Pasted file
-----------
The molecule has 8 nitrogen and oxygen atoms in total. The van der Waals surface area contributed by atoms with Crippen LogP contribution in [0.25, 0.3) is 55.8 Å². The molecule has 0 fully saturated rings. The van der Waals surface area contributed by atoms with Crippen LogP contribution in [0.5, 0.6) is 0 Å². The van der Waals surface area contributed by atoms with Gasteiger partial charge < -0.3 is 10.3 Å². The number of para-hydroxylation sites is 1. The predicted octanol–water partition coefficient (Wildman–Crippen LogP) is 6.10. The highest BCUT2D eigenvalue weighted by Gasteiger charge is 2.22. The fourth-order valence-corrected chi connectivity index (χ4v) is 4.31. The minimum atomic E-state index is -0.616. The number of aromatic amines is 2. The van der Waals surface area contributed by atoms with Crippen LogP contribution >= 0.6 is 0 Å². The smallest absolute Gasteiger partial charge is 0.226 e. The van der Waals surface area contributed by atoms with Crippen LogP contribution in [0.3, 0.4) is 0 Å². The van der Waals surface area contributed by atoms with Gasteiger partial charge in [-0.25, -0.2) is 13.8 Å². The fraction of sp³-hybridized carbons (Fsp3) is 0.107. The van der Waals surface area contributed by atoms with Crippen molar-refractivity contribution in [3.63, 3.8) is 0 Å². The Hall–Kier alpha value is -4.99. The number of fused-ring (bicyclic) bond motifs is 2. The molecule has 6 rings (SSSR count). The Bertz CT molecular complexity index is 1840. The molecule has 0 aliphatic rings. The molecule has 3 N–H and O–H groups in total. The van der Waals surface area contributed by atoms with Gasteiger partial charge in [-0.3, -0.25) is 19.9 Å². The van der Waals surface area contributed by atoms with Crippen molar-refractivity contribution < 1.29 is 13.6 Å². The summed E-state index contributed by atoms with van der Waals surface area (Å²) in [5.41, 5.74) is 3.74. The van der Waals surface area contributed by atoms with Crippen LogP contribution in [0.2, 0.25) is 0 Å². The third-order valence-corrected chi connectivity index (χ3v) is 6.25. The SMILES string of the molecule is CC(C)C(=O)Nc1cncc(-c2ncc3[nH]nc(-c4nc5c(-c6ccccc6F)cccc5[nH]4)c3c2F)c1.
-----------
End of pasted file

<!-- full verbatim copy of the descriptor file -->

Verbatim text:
The molecule has 8 nitrogen and oxygen atoms in total. The van der Waals surface area contributed by atoms with Crippen LogP contribution in [0.25, 0.3) is 55.8 Å². The molecule has 0 fully saturated rings. The van der Waals surface area contributed by atoms with Crippen LogP contribution in [0.5, 0.6) is 0 Å². The van der Waals surface area contributed by atoms with Gasteiger partial charge < -0.3 is 10.3 Å². The number of para-hydroxylation sites is 1. The predicted octanol–water partition coefficient (Wildman–Crippen LogP) is 6.10. The highest BCUT2D eigenvalue weighted by Gasteiger charge is 2.22. The fourth-order valence-corrected chi connectivity index (χ4v) is 4.31. The minimum atomic E-state index is -0.616. The number of aromatic amines is 2. The van der Waals surface area contributed by atoms with Crippen LogP contribution >= 0.6 is 0 Å². The smallest absolute Gasteiger partial charge is 0.226 e. The van der Waals surface area contributed by atoms with Crippen LogP contribution in [0.3, 0.4) is 0 Å². The van der Waals surface area contributed by atoms with Gasteiger partial charge in [-0.25, -0.2) is 13.8 Å². The fraction of sp³-hybridized carbons (Fsp3) is 0.107. The van der Waals surface area contributed by atoms with Crippen molar-refractivity contribution in [3.63, 3.8) is 0 Å². The Hall–Kier alpha value is -4.99. The number of fused-ring (bicyclic) bond motifs is 2. The molecule has 6 rings (SSSR count). The Bertz CT molecular complexity index is 1840. The molecule has 0 aliphatic rings. The molecule has 3 N–H and O–H groups in total. The van der Waals surface area contributed by atoms with Gasteiger partial charge in [-0.3, -0.25) is 19.9 Å². The van der Waals surface area contributed by atoms with Crippen molar-refractivity contribution < 1.29 is 13.6 Å². The summed E-state index contributed by atoms with van der Waals surface area (Å²) in [5.41, 5.74) is 3.74. The van der Waals surface area contributed by atoms with Crippen LogP contribution in [0.2, 0.25) is 0 Å². The third-order valence-corrected chi connectivity index (χ3v) is 6.25. The SMILES string of the molecule is CC(C)C(=O)Nc1cncc(-c2ncc3[nH]nc(-c4nc5c(-c6ccccc6F)cccc5[nH]4)c3c2F)c1.